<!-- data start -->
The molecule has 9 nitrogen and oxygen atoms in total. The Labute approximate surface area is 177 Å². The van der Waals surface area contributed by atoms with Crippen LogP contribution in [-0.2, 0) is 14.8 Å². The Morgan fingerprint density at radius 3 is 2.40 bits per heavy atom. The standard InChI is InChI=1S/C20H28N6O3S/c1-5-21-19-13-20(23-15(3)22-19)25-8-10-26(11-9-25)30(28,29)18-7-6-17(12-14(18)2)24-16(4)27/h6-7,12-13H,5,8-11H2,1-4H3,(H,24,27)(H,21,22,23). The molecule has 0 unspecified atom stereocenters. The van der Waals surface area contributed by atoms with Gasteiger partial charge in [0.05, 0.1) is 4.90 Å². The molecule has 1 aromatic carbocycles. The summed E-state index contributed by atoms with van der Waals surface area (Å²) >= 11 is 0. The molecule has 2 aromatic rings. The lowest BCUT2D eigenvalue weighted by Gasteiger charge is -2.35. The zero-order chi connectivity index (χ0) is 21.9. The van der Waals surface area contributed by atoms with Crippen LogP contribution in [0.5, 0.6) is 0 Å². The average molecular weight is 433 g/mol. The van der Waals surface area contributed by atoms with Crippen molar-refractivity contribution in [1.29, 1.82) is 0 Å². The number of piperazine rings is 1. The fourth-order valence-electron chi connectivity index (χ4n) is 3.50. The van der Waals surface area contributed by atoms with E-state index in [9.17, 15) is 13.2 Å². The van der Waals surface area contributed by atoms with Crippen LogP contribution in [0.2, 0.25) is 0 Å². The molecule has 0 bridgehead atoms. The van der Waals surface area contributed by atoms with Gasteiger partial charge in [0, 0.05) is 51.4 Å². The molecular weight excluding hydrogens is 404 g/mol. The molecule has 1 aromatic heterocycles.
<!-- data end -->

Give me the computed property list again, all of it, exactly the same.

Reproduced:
The molecule has 9 nitrogen and oxygen atoms in total. The Labute approximate surface area is 177 Å². The van der Waals surface area contributed by atoms with Crippen LogP contribution in [-0.2, 0) is 14.8 Å². The Morgan fingerprint density at radius 3 is 2.40 bits per heavy atom. The standard InChI is InChI=1S/C20H28N6O3S/c1-5-21-19-13-20(23-15(3)22-19)25-8-10-26(11-9-25)30(28,29)18-7-6-17(12-14(18)2)24-16(4)27/h6-7,12-13H,5,8-11H2,1-4H3,(H,24,27)(H,21,22,23). The molecule has 0 unspecified atom stereocenters. The van der Waals surface area contributed by atoms with Gasteiger partial charge in [0.05, 0.1) is 4.90 Å². The molecule has 1 aromatic carbocycles. The summed E-state index contributed by atoms with van der Waals surface area (Å²) >= 11 is 0. The molecule has 2 aromatic rings. The lowest BCUT2D eigenvalue weighted by Gasteiger charge is -2.35. The zero-order chi connectivity index (χ0) is 21.9. The van der Waals surface area contributed by atoms with Crippen LogP contribution in [0.5, 0.6) is 0 Å². The average molecular weight is 433 g/mol. The van der Waals surface area contributed by atoms with Crippen molar-refractivity contribution in [1.29, 1.82) is 0 Å². The number of piperazine rings is 1. The fourth-order valence-electron chi connectivity index (χ4n) is 3.50. The van der Waals surface area contributed by atoms with E-state index in [9.17, 15) is 13.2 Å². The van der Waals surface area contributed by atoms with Crippen LogP contribution in [0.2, 0.25) is 0 Å². The molecule has 0 bridgehead atoms. The van der Waals surface area contributed by atoms with Gasteiger partial charge in [0, 0.05) is 51.4 Å². The molecular weight excluding hydrogens is 404 g/mol. The molecule has 1 aromatic heterocycles.